Dragon Hill Spa

Jjimjilbang 찜질방 is a Korean-style public bathhouse. It’s immensely popular among locals, and gaining popularity amongst tourists (now frequently listed as a “must-do” when visiting Seoul). Apparently some tourists, and locals, opt to spend a night at a jjimjilbang, rather than pay for a hotel… since the floors at the jjimjilbang are heated (so that you can sleep on the floor) and it’s relatively safe to do so because it’s gender-segregated.

The last time I was at the Dragon Hill Spa, one of the most popular jjimjilbangs (located in Yongsan, Seoul, right next to the iPark Mall) was two years ago, with my friend Renee and a German exchange student. Since getting a body scrub at the Dragon Hill was on my (pretty short) Korea bucket list, when Renee offered to babysit Baby M for a couple hours, I immediately walked over to the Dragon Hill Spa.


Dragon Hill Spa & Resort


Front of the building

Upon arrival, the first thing I had to do was pay the entrance fee. Since it was a weekday morning, the fee was 12,000 KRW (~$12 USD). I was given two (tiny) towels (pretty standard for Korean spas/Japanese onsens — they aren’t meant to wrap around your body or even cover up your privates!), shorts and a t-shirt, and a numbered wristband with a key.


Walkway to the front entrance

Next, I had to take off my shoes and store them in the assigned shoe locker (matching the number on the wristband). Then, I took an elevator up to the third floor, where the women’s locker room was. Again, I found the corresponding locker, stored my bag and changed into the spa shorts and shirt. On the same floor, there was a large room with a heated floor. Lots of women were lying on the floor, sleeping or looking at their cellphones. According to the information guide, there’s a movie theater, an arcade, outdoor pools, restaurant, etc. (you should wear your spa uniform when visiting these co-ed areas). In the interest of time, I headed straight for the women’s sauna on the second floor (after I stored the t-shirt and shorts in the locker… you have to be naked to enter the sauna).


Shoe locker

The women’s sauna has dozens of standing and sitting showers (all open… I think Asians aren’t as self-conscious about their bodies as Westerners?), several tubs of varying temperatures, a small tub for children (the sign said under the age of seven) , and at the very back, several ajummas (Korean for ‘auntie’) dressed in black bras and underwear, furiously scrubbing away dead skin from patrons.

I gave an ajumma my wristband, and she asked me which spa treatment I wanted (from a list taped to the wall). I asked for the body scrub only (25,000 KRW/~$25 USD). (Two years ago, I got the body scrub and the “relaxation” massage, which was anything but relaxing…) I lay down on a “bed” — basically an elevated table covered in vinyl, as the ajumma donned her scrubber gloves (I swear… they felt like Brillo pads!!) and began to scrub away all of the (dead) skin on my body. It was painful! I remember it hurting two years ago, but this time, it burned!! This ajumma, who spoke fluent Mandarin, kept trying to up-sell me (“Your skin is so terrible… you should get the ginseng oil massage.” “How about the shampoo package? You need a head massage.”). After she realized I wasn’t going to budge, she shut up and scrubbed with a vengeance!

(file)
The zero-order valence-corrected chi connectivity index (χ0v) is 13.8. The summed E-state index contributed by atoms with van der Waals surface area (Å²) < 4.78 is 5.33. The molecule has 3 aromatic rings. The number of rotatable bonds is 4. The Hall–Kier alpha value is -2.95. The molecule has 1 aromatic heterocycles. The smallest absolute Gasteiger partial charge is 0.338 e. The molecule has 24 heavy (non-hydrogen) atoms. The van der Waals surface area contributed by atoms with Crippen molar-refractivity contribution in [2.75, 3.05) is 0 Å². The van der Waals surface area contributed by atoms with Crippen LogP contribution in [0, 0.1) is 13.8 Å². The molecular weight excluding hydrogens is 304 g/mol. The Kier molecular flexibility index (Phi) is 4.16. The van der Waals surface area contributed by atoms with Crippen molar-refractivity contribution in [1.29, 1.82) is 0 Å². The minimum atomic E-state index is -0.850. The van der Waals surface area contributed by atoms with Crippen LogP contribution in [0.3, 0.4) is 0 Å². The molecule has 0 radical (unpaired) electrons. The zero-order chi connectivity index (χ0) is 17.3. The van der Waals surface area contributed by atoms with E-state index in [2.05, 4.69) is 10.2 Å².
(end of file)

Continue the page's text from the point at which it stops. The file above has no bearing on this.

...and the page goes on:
It was gross, seeing all the bits of gray debris (dead skin) all around me. Every once in a while, the ajumma would take a big bucket of water and splash it across my body to remove the dead skin, from my body as well as the table (hence the vinyl covering). After the initial scrub with the coarsest sponge gloves, she went around again with a softer pair. After 15 minutes of torture, I was finished. The ajumma charged the 25,000 KRW to my wristband, and I was free to go.


I didn’t have a chance to explore!

When I changed into my clothes, I noticed a difference right away. The feeling of my jeans against my legs felt smoother. My entire body felt baby-soft! I picked up my shoes, and proceeded to checkout. (You can charge anything to your wristband: body scrub, massages, items from the gift shop, etc.)

While the experience wasn’t enjoyable, I love my clean, smooth skin now. Who knows, maybe I’ll get another body scrub before leaving Korea?


Entrance — you get a spa uniform, small towels and a wristband after you pay

My blog post (I forgot I blogged about it!) on the National Museum and Dragon Hill Spa: National Museum of Korea & Jjimjilbang 찜질방

Dragon Hill Spa fees:

5 AM to 8 PM: 12,000 KRW for adults / 6,000 KRW for children

8 PM to 5 AM & weekends & holidays: 14,000 KRW for adults / 6,000 KRW for children


Spa Package options


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